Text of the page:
Winning Ruby Heart
By Jennifer Lohmann
Publisher: Harlequin (Superromance)
Ruby knows Micah Blackwell is out of his mind if he thinks she is going to give him a second chance to humiliate her. She may not be as immune to his charm as she would like, but she is not foolish enough to say yes to his request. However, when her mother unleashes Micah’s rival on her, Ruby decides Micah is the lesser of the evils. As Micah and Ruby spend time together, they become friends. When the possibility of a more intimate relationship develops, Ruby has to decide how much she trusts Micah, and Micah has to decide if what he feels for Ruby is worth the conflict of interest that could destroy the career that has been the focus of his life.
I gave Jennifer Lohmann’s The First Move high marks and enjoyed the other books in her Milek trilogy, so I was pleased when I received an advance copy of Winning Ruby Heart, particularly when I realized her heroine was an athlete. With the recent trend in romances featuring athletes, female athletes have been given surprisingly little attention. For these reasons, I was predisposed to like this book, and I was not disappointed in the major characters. Because much of Micah’s struggle occurs before the story opens, Ruby experiences the greater growth. It is refreshing to see her acknowledge her responsibility in what happened to her and refuse to play the blame game. The scene where she stands up to her controlling parents is a real cheer-out-loud moment.
Despite their initial conflict, Ruby and Micah have a great deal in common. They both know what it is like to have no choice but to give up the sport to which they have devoted themselves, and they both know what it is like to be defined wholly by a piece of who they are. Micah knows this experience from two perspectives—first as a star athlete and later as a disabled man. Neither had an idyllic childhood, and they both have definite flaws. They are real and they are sympathetic, despite their weaknesses. And Lohmann brings her readers into the lives of these two people with a rare richness of detail and emotional complexity.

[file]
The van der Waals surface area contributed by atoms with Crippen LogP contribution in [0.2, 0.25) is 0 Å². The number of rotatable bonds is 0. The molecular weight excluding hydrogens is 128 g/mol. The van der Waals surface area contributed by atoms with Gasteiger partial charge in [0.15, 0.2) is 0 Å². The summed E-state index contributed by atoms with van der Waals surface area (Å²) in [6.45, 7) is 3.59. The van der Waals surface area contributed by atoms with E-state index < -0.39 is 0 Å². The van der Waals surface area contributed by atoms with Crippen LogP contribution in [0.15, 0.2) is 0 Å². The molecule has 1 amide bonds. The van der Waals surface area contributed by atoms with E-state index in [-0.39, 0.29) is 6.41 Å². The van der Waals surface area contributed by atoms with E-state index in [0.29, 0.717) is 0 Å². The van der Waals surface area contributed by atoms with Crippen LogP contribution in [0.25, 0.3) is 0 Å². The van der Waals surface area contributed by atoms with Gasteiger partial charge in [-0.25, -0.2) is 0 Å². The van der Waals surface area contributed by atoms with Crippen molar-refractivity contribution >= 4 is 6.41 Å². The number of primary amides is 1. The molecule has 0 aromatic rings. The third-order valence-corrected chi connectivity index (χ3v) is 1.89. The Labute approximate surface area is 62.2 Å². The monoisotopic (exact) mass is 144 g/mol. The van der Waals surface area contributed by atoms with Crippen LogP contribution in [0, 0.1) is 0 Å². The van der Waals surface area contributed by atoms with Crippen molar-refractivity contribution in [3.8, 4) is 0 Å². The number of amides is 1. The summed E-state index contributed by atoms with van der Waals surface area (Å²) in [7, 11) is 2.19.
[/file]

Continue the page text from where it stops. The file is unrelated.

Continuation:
Two things kept the book from being a five-star read for me. First, except for Micah’s father, Ruby’s Dalmatian Dotty (a heart-stealer for animal lovers), and, to a lesser degree, Ruby’s brother, all of the secondary characters lacked dimension. This was a particular problem with the villain because the impression of him as little more than a cardboard evil man increased through the high point of the action that felt more contrived than organic. Second, and this is a quality I often bemoan in categories, the ending felt too rushed to be fully credible or wholly satisfying. I badly wanted several more chapters that allowed the working out of problems and provided a more detailed HEA.
Despite these complaints, I recommend Winning Ruby Heart. Ruby and Micah make the book worth reading, and I’m in favor of supporting authors who depart from the predictable. I finished the book glad that I read it and eager to see what Lohmann has in store for her readers next.